Dance Around

Come take my hand dear

let’s dance around in circles

with posies and ashes

let’s not get lost in hesitation

or lost in lies

the clever tales we tell ourselves

I can’t see the forest for the trees

or the future for such things


Love Songs

I long to feel the sun on my face,
the wind in my hair and you in my arms

to hear right shiny jangly love songs
Like a Rickenbacker through a Twin Reverb on 11

and in a world of despair and desolation

I can sing a love song

The Song Remains the Same

You know,  a lot has been written about Led Zeppelin and the desire for the band to reunite for a tour and maybe an album.

I now realize why this is never going to happen, and that it shouldn’t.

The other night CBS broadcast the Kennedy Center Honors Award Show.  I recorded it and was watching it today.  I was especially interested in the Led Zep tribute.

The Foo Fighters, Kid Rock, Lenny Kravitz and Heart performed songs in tribute to the mighty Led Zeppelin, whose surviving three members sat in the Kennedy Center opera house a few seats down from the President.

When I saw that Heart’s rendition caused Robert Plant to tear up I knew there would never be a reunion.  Like a god surveying his creation – it was good.  The torch was passed, in reality it had been passed almost a generation ago.

While fans have been pining for a proper reunion almost since John Bonham died in 1980, the only time the band has actually reunited was in 2007 at a tribute concert for Ahmet Ertegun.  I don’t count Live Aid.  Twenty million online ticket requests were made online for this one off show.  One of those requests was mine.

Pete Townshend was reportedly scheduled to perform as a supporting act, but he pulled out when he heard Led Zeppelin was performing, saying, “They really don’t need me.”

Watch them play Kashmir from the Celebration Day movie recorded at what became known as the O2 concert.

Here you see the band in prime form, maybe even better than in the glory days.  Maturity and sobriety can do wonderful things.

When I saw Led Zeppelin in 1980, Jimmy Page was still battling a reported heroin addiction and was frail.  He certainly looks strong and clear eyed here.

Plant stalks the stage, bellows, wails and roars and gives a clinic to frontmen and women half his age – he makes me think of Odin from the Avengers movie.  Although, Sir Anthony Hopkins didn’t strut quite like this.

Jack Black declared the band, “the greatest rock and roll band of all time, better than the Beatles, better than the Stones…”

We can argue that, but Pete Townshend might be inclined to agree.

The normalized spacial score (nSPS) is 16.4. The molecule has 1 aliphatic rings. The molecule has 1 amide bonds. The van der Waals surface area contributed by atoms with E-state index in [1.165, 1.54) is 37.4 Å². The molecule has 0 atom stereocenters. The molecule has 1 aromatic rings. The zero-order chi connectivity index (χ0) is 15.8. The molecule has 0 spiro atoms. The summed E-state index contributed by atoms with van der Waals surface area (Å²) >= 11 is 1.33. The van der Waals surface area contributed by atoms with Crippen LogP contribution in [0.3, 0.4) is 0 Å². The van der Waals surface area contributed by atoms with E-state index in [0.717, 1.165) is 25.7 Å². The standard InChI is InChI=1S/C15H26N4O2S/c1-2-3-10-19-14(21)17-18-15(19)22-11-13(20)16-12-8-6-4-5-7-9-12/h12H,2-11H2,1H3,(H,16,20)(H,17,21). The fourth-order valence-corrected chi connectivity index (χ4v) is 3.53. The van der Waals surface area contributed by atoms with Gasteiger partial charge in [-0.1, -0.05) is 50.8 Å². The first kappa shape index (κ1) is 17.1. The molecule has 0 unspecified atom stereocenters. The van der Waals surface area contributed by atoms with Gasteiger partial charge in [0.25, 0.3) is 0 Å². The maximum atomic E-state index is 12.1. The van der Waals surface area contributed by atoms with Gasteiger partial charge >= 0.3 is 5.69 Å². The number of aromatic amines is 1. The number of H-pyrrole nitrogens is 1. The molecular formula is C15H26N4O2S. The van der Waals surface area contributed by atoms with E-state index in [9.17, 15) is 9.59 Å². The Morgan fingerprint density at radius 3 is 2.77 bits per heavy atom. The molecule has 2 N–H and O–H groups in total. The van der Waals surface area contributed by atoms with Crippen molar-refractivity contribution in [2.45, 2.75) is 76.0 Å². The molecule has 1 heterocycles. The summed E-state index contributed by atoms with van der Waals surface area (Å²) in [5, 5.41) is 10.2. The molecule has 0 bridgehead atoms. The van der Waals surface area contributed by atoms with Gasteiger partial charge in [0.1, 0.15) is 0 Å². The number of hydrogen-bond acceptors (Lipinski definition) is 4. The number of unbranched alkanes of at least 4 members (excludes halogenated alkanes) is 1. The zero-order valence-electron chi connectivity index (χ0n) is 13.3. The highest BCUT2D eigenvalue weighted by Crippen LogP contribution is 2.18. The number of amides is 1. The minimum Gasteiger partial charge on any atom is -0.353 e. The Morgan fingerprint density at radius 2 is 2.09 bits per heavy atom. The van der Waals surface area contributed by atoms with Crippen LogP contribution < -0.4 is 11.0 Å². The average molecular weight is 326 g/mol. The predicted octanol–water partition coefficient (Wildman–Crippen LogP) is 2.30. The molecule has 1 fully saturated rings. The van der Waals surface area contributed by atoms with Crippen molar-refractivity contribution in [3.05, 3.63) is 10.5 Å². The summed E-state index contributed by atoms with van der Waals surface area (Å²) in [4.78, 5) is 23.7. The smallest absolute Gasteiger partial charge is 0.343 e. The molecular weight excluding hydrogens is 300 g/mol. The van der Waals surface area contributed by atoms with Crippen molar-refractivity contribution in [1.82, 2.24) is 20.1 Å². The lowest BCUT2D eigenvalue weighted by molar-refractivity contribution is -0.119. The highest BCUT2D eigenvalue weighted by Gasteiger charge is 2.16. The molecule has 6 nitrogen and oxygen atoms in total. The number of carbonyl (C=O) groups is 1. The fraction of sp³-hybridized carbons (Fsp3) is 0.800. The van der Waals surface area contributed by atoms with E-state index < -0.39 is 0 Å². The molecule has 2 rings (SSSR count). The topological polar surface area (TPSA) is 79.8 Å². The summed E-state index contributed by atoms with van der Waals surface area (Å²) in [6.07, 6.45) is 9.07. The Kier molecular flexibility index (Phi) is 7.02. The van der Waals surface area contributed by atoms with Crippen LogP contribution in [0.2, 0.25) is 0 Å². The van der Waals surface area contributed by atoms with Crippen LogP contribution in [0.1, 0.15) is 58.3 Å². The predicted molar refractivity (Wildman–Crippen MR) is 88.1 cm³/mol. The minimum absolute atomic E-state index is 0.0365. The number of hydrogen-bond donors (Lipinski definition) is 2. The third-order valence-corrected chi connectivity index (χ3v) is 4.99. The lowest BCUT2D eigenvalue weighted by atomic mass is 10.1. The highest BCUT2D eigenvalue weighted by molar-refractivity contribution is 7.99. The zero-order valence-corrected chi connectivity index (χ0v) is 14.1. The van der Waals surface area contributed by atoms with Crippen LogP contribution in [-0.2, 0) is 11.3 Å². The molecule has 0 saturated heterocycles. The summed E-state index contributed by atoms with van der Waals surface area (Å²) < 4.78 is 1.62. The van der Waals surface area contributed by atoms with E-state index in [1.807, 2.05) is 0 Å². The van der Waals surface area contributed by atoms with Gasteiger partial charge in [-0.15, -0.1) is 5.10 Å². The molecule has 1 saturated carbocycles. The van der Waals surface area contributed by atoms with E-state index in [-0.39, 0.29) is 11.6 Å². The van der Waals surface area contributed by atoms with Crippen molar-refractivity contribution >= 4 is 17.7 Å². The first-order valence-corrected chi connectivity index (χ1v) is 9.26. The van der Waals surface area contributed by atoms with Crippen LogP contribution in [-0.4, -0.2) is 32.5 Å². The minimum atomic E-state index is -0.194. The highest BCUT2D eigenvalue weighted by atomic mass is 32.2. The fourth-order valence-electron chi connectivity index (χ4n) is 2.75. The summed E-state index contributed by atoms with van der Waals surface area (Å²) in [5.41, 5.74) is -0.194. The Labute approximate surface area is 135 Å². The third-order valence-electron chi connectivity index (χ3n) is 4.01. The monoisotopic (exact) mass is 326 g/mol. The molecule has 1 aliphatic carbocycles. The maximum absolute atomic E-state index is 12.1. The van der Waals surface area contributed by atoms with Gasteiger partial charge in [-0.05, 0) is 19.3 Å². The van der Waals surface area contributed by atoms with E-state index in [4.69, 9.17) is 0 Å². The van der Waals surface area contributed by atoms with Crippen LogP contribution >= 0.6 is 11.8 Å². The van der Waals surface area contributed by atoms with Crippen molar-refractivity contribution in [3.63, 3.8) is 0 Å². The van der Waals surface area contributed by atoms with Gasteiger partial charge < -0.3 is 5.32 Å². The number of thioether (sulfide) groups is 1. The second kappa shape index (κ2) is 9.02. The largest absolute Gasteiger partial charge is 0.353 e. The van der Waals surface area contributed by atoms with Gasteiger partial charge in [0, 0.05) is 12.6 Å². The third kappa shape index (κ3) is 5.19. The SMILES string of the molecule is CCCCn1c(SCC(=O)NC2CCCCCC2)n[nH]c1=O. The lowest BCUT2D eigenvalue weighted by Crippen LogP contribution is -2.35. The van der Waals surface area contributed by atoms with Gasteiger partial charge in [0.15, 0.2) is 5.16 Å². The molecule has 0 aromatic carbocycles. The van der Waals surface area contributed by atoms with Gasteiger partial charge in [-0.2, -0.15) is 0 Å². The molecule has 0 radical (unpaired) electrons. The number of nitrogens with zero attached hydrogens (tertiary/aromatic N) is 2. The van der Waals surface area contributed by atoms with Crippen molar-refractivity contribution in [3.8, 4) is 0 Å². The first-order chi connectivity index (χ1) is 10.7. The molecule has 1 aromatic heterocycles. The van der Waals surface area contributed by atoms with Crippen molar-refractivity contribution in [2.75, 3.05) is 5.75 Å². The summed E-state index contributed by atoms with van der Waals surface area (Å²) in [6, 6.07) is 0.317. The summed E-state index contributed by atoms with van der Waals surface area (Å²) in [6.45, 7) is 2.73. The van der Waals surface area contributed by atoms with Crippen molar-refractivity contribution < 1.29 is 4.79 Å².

So you see, the release of Celebration Day is more than a perfect coda to their career, it is an epitaph written in their own hands. “This is how we will be remembered, and remembered we will be.” The once and eternally Mighty Led Zeppelin.

They truly are Golden Gods, but they are the Old Gods.

Through the fog of time.

I’ve been having this almost irresistible craving for raw oysters on the half shell lately.  I’ve been able to resist this temptation mainly because I’m not real comfy with grocery store oysters and going out for oysters alone just seems sad.

But, there’s another reason I’ve passed on this great delicacy.  The feasting on oysters has been forever tied in my mind to a very select, very special group of friends.  Yeah, yeah – I know…

A couple of years ago, Jeff and Tina took me out to lunch on my birthday.  We went to some little divey oyster bar in or near Orlando.  The oysters where fine and the beer kind of sad.  Coronas, I think.  We did our damage, to both the oysters and the beers.  It was an amazing no frills feast and I cherish the memory.

Last summer a number of friends had gathered in Seattle.  One afternoon, a small subset of the group ended up at a place down on the water.  Elliott’s I think it was called.  It was quite a bit fancier than the joint in Florida, and the beer selection was pretty nice.  We had a nice sampling of some of the finer varieties of Pacific Northwest oysters.  The place was crowded and we jammed in at the bar together, eating of off one another’s plates and sharing sips of drinks.  I think someone even ordered tequila.  It was the kind of brief experience that you might think only exists in literature or film.  It was perfectly scripted.

Lest you think we became oyster snobs in Seattle, the day before a couple of us found a little dive oyster bar in the Pike Place Market.  Greasy Eddies or something like that.  The oysters were great and the beers cold.

I may be remembering things more fondly than how they actually occurred.  I just might.  As I’ve discussed before, memory appears to be very maleable.  I may be guilty of selective editing.  I care not.  These memories, and the people in them are precious to me.

So, no oysters for me until I can share them again with one or more of these great friends; Jeff, Tina, James, Murray Lou or Laura.

However – and there’s alway a however, these terms and conditions are subject to change.  But you all will certainly be present in spirit, if nothing else.  Cheers!